Adirondack Daily Enterprise: Broad spectrum calls for Grannis to be reinstated

(October 23, 2010)

October 23, 2010

Sixteen environmental groups, at least three legislators and the union that represents the state Department of Environmental Conservation's employees have blasted DEC Commissioner Alexander "Pete" Grannis' firing as "reckless" and called for his reinstatement.

The environmental groups also blasted Gov. David Paterson's record on environmental issues in general, with the Adirondack Council calling it "a sad punctuation on the dismal environmental record of the Paterson administration." They called on Paterson's successor to provide DEC with more resources.

Grannis was fired for insubordination after an unsigned memo from DEC to the Division of Budget was leaked to the press. The memo pleaded that the governor's proposed 209 DEC staff cuts, on top of 260 already lost to early retirements, would severely hamper the department in many areas.

Public Employees' Federation President Kenneth Brynien said 11,318 executive-branch jobs have been eliminated since Paterson took office and that Grannis knew how these reductions affected services.

"Yet, when Grannis voiced those concerns to the Paterson administration he found himself out of a job," Brynein said.

"The issues raised in the DEC memo released to the public are not new to the professional staff," said Wayne Bayer, executive board and shop steward of PEF Division 169, which represents the 1,700 professional, scientific and technical staff at DEC. "We have been telling the Legislature and governor for years our staff shortages are resulting in drive-by inspections and triage management. Any additional cuts will prevent DEC from fulfilling its mission, and statutory and regulatory responsibilities."

The memo that was leaked earlier in the week said staff cuts have led to, in the Adirondacks, a significant reduction in backcountry patrols by forest rangers and environmental conservation officers. It also alluded to the potential closure of fish hatcheries and listed numerous other impacts and potential impacts, such as reduced inspection ability and enforcement capacity. It also said the weakened DEC would have trouble assessing whether natural gas exploration in the Marcellus Shale of the Southern Tier would be safe for New York City's drinking water. Grannis has told the Associated Press he did not leak the memo.

Assemblywoman Janet Duprey, R-Peru, blasted Grannis' firing, along with Democratic Assemblymen Robert Sweeney and Kevin Cahill, chairs of the Environmental Conservation and Energy committees, respectively. Sweeney called it "one more in a long series of examples of the Paterson administration's open hostility to the environment" and praised Grannis' performance.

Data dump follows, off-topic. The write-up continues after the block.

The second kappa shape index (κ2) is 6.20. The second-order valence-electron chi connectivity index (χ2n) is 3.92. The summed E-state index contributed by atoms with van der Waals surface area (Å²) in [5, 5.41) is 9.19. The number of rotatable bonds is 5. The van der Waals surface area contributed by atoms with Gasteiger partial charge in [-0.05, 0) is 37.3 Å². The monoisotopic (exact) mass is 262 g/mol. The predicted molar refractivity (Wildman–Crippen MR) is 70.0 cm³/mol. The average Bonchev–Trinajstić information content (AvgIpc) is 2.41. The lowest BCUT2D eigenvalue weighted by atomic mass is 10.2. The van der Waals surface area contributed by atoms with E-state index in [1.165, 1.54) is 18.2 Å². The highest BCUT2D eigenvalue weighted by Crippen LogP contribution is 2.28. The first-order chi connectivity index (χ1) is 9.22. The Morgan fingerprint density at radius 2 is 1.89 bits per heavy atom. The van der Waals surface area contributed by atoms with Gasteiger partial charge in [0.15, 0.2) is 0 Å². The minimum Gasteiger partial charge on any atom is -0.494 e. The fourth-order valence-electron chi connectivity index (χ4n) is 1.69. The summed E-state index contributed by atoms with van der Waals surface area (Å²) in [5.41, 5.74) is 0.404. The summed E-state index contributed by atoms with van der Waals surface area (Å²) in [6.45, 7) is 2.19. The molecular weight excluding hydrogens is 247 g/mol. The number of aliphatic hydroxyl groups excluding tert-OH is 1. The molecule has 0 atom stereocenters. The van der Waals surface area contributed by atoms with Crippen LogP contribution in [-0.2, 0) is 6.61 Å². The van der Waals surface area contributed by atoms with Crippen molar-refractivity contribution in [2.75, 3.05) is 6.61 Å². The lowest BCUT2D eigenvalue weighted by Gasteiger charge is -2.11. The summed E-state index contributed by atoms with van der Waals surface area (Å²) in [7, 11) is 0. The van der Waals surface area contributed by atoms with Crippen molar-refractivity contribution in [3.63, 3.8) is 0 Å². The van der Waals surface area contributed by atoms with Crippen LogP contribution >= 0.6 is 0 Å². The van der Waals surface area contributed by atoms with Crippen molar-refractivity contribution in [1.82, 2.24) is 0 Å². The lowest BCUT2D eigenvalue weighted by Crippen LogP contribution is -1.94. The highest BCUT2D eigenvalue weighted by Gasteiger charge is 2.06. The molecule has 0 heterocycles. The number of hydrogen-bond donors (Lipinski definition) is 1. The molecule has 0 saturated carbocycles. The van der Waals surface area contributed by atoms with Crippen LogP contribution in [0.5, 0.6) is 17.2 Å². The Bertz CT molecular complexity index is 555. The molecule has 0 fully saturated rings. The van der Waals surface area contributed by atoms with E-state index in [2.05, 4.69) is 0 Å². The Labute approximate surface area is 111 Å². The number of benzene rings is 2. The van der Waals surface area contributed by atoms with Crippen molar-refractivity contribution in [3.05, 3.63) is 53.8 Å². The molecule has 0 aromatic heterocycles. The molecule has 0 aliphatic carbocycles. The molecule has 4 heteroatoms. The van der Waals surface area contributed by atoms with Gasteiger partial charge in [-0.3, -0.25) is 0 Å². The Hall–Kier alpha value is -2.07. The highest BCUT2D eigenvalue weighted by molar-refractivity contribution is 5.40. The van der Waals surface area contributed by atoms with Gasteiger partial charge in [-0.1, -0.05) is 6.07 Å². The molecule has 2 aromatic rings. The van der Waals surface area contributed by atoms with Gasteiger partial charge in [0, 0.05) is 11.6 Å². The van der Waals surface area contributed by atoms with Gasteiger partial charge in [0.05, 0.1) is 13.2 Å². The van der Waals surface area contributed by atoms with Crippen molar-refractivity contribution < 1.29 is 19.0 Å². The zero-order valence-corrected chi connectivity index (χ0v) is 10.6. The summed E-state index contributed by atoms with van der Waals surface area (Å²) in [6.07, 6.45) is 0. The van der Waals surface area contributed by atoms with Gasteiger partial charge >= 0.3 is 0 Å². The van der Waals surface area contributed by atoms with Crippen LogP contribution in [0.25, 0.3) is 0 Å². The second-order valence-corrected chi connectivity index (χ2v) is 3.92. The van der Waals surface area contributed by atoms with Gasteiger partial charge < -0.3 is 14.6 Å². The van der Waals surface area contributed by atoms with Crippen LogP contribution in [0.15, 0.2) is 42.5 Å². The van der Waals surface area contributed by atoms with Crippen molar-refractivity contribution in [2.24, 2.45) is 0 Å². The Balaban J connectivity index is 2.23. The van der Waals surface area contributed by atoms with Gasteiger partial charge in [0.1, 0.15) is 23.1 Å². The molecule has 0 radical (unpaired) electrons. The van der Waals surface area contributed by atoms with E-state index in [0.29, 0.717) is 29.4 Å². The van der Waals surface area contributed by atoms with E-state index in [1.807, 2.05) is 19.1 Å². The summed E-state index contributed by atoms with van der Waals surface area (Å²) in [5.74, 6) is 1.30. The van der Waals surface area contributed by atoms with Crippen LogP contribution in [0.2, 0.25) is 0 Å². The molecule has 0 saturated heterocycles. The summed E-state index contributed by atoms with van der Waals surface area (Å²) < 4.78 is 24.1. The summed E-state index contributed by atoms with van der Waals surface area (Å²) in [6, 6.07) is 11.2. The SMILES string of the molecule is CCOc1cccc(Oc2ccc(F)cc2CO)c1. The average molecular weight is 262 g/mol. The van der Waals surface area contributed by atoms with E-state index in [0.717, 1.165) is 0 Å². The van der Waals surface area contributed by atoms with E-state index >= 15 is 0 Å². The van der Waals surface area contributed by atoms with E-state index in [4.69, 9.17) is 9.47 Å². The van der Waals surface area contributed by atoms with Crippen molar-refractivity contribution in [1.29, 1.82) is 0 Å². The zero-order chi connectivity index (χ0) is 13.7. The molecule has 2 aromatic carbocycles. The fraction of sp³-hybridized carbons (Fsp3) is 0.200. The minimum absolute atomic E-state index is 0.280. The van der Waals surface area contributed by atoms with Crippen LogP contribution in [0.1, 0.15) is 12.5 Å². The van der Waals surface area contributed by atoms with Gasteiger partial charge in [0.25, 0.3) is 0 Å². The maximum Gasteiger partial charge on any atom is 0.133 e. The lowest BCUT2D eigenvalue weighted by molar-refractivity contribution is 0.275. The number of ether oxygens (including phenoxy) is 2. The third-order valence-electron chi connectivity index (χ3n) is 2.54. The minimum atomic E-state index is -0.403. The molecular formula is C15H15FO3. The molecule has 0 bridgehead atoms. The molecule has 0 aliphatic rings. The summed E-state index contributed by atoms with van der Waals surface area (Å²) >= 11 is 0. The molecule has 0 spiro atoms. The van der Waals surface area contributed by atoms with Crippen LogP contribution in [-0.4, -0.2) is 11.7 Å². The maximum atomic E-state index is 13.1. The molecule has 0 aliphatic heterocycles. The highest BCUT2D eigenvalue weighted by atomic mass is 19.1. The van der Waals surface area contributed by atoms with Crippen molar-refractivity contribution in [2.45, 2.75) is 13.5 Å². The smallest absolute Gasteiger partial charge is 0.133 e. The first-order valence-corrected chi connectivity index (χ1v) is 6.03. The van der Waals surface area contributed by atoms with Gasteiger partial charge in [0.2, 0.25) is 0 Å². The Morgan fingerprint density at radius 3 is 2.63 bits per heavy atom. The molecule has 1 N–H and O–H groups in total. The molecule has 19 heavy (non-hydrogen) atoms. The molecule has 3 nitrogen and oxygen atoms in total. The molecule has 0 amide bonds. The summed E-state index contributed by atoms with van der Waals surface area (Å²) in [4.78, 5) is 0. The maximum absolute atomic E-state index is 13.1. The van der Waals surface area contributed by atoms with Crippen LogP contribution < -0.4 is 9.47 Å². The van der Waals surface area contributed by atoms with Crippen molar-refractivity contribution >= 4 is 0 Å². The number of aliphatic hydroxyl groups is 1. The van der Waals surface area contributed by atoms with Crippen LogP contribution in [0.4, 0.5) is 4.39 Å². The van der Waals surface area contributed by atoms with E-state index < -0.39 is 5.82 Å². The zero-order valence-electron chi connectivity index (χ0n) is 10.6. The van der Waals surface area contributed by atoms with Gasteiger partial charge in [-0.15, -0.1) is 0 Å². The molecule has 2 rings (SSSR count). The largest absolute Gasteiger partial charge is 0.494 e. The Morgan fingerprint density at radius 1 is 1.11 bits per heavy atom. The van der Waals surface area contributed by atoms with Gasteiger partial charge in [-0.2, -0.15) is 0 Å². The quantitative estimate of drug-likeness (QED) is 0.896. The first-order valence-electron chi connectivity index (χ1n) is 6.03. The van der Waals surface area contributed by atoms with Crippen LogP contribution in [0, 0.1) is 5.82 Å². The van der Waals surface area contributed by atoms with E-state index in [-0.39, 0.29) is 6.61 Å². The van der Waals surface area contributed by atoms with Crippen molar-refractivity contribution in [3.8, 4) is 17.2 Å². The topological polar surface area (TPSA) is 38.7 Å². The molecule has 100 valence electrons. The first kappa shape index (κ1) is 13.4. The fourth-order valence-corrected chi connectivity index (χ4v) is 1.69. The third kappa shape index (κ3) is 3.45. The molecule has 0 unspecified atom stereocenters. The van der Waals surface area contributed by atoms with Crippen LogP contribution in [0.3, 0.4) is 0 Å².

"Commissioner Grannis stood firm against proposals to cut the DEC to nearly the lowest levels in its history, and he paid for it," Sweeney said. "Today we honor his courage to stand up for our water, land and air and to be a staunch advocate for his agency."

Cahill said Grannis was fired for "sounding the alarm and because the truth came out.

"Budget cuts and staff attrition have pushed the agency to the brink," Cahill said. "Instead of rising to the challenge and working to address these serious issues, the governor's reaction was to fire the one person holding it all together. This wrong-headed move will cost New Yorkers dearly."

"We have seen cuts to staff, slashing of the Environmental Protection Fund, and a proposal to end land protection," said Adirondack Council Executive Director Brian Houseal. "The Adirondack Council applauds the efforts of Commissioner Grannis to protect the environment during his tenure and his truthfulness about what additional cuts would do to DEC's critical functions. We wish Pete the best in the future and hope this administration, which is openly hostile to the environment, does not do any further damage in its final days."

The American Lung Association in New York, Audubon New York, Citizens Campaign for the Environment, Clean New York, Earthjustice, Environmental Advocates of New York, Environmental Defense Fund, Environmental Justice Action Group of Western New York, Huntington Breast Cancer Action Coalition, National Wildlife Federation, Natural Resources Defense Council, New York Public Interest Research Group, Pace Energy & Climate Center, Prevention Is the Cure, and Sierra Club Atlantic Chapter are also calling for Grannis' reinstatement.

Adirondack Mountain Club Executive Director Neil Woodworth said he regrets Grannis' leaving.

"We have had our differences with the commissioner, but they were not differences on the big stuff," Woodworth said. "He worked to hold staff levels at DEC, and he did the right thing on issues such as clean air. We applaud him for his decisions to extend the comment period on gas drilling in the Marcellus Shale and to exempt the New York City and Syracuse watersheds from a Generic Environmental Impact Statement on gas drilling."